If you are a long time reader of my blog, or a long term patient, or both, you already know that I took a month off last summer and the summer before that.
It ended up being one of the best decisions I have ever made.
Not only was it a priority for my mental and physical health, it allowed me to be a better doctor.
That is why I have decided to do it again this year.
We all need to start making decisions that come from a place of self-love instead of fear if we truly want to be healthy and balanced.
So here are 5 reasons I am taking an extended vacation and why you should consider it too. You don’t have to jump into the deep end like me, but your vacation should be longer than what people expect and longer than what is comfortable for you, in order for it to be effective.
- It’a priority for my long term health – I know that helping more people reach their version of healthy isn’t going to make me healthy unless I walk the talk in all areas, not just the ones I’m good at. I want all patients, including myself, to avoid getting sucked into the culture of cortisol. So, instead of giving myself a raise, I’m giving myself more time off.
- Parkinson’s law – Originally, Parkinson’s law is the adage that “work expands so as to fill the time available for its completion”. For me, even though I love my job, I don’t want work to become the most satisfying thing in my life. I need to make space and time for the “fun stuff” or before I know it another year will have gone by.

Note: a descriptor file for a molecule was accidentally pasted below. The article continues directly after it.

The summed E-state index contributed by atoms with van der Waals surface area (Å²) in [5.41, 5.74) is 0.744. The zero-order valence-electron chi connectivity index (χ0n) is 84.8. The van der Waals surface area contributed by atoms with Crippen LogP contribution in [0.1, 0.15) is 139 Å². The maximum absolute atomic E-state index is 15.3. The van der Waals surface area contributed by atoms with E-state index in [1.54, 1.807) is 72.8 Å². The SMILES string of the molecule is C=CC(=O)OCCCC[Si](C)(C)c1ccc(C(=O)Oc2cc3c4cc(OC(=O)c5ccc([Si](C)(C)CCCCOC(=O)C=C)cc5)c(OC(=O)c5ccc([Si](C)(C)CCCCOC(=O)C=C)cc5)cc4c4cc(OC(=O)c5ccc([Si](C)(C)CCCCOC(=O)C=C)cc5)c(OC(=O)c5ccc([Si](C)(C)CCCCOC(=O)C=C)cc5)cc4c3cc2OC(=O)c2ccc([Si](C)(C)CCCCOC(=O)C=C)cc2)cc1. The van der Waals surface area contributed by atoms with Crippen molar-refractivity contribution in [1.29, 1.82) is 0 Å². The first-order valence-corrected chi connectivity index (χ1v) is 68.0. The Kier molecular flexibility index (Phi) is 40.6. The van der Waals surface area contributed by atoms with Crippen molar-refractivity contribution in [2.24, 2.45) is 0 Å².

- We all need a “deloading” phase in life – Taken from the world of exercise physiology it’s a concept that can be applied to other areas of life. In the sports world it’s a back-off week, or a planned reduction in exercise volume or intensity. The whole point of this week is to prepare the body for the increased demand of the next phase or period of training and more importantly mitigate the risk of overtraining. For me this means avoiding burn-out!
- It’s OK to say no sometimes – I have a quote that many patients have seen on the filing cabinet in my office that reads, “You can be a good person with a kind heart and still say no.” Up until last year I planned my vacation around other people, other events, less busy times of year, etc. Instead of having my own agenda it was determined by default dependent on everyone else’s agenda. I realized that this was rooted in the limiting belief that saying no was somehow a bad thing. I’m slowly learning to say no when it conflicts with my priorities.
- The most important thing is usually the most uncomfortable – Being away from my office for a month was kinda scary, not just uncomfortable. My mind immediately started to go to the worst-case scenario when it was first suggested to me. Now that I have a couple trial runs under my belt and a disaster did not occur when I was away, it’s less uncomfortable. I keep reminding myself of the quote from Neale Donald Walsch – “Life begins just outside your comfort zone.”
So you are all officially on notice. I will be beginning my vacation on Friday August 2nd at 2pm and will be returning to the office on Tuesday September 3rd at 9am. Here are some housekeeping tips to keep in mind during my absence: